BINGO! With this scenario, you’ve hit the mark! Don’t worry about them taking time to answer your question. They need time to ponder it thoughtfully. However, the hot tip we’d like to share is that you can warm up people’s brain before you ask a beautiful question. You do this by knowing for example, the ToP Focused Conversation question method. Or by asking easy questions before asking the harder questions. Examples of easy questions are: What do we know about this situation? What have you heard others say about this situation? What worries you about this situation? What interests you about this situation? Then you can ask your deeper question such as: What have you seen others do to resolve similar situations?
One way to deal with this “thinking” silence, is to just sit down and smile at the participants. After about 30-60 seconds, you could say, “Let me repeat the question…” Or, “I’m going to rephrase my question in case it was not clear…” Or, “How much more time would you like to think about this?” In this case, you can play some gentle music while giving them time to process some questions on paper before sharing in a chat or a room.
See our blog: Be Known For Your Razor Sharp Meeting Principles
Use of Questions
You have been unskillful in your questioning. Related to #2 above, it may be that your question was asked in the wrong order. You may have to start with easier questions before going into heavy duty questions. People need to hear their data and memories about a situation before they can analyze or interpret the situation (i.e. in the ORID method, make sure you’ve covered the O and R before moving on to the I part of the conversation). Or, you may have asked a closed question and this is often the case when you get silence in the room. It just means that people are not going to give you much data if you’re asking a yes or no question. For example, you may state your question like this, “Do you think this is a good idea?” Instead say, “Let me rephrase that. What about this idea may be worth pursuing? ” And, after they have answered that question, ask the reverse of this question, i.e. “And what is not worth pursuing?”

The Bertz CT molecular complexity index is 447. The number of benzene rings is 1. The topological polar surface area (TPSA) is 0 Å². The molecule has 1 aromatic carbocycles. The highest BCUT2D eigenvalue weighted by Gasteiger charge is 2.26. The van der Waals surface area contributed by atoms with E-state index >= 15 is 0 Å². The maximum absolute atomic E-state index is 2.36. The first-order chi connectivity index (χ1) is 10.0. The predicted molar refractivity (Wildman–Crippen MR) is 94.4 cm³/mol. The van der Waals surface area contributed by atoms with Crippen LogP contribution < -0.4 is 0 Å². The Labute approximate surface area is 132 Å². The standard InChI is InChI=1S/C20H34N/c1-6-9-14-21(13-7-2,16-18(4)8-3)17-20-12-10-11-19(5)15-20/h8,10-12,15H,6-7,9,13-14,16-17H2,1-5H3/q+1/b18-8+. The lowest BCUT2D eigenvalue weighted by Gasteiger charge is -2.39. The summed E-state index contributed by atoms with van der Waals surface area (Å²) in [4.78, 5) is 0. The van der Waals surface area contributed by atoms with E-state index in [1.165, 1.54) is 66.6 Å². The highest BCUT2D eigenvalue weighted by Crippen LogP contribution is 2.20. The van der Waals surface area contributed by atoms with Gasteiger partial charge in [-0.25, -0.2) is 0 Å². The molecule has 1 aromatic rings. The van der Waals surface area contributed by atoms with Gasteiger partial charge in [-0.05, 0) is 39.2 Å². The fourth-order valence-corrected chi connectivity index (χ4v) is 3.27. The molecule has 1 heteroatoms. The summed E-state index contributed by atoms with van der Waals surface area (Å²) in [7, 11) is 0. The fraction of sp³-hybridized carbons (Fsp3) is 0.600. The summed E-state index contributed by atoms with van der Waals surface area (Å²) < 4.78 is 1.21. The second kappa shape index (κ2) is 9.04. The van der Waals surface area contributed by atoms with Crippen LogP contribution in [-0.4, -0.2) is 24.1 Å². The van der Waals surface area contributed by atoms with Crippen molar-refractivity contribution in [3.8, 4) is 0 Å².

See our blog (and videos): Want to open the door of dialogue? Don’t use closed questions!
Distractions or Unprepared
A really important thing to do before the meeting is to let people know what the agenda is and what you need each person to do to prepare well for the meeting. People will engage more actively in the meeting if they feel informed about the topic. If they need to read something, give them enough time to read it. Let them know if you need them to just skim it and will give them more time to thoroughly digest it in the meeting. You can use some of the tips in #1 to help people to arrive at the meeting and be less distracted. You can also have group guidelines that suggest people put their phones away and engage in the meeting appropriately.
See our blog:
People Dozing in Your Meetings? 7 Ways to Get Their Attention
Creating Group Guidelines for Terrific Teamwork
Video: Easily Create Guiding Principles with a Group
One last thought about silence. There is a stance you can take in your life that comes to accept silence as a beautiful part of your life. The more you practice being comfortable with silence in every aspect of your life, the more comfortable you will be with quiet in a meeting. Participants will sense you are ok with it. When that happens, they will engage as and when they need to. My yoga, meditation and co-counseling practices have helped me immensely in being comfortable with silence. Perhaps you have your own practices that will help you with this. Think of it as the essential time for the breakthrough to happen.
All photos in this blog were taken recently in my wanderings in my new home town of Victoria, British Columbia and the Vancouver Island area.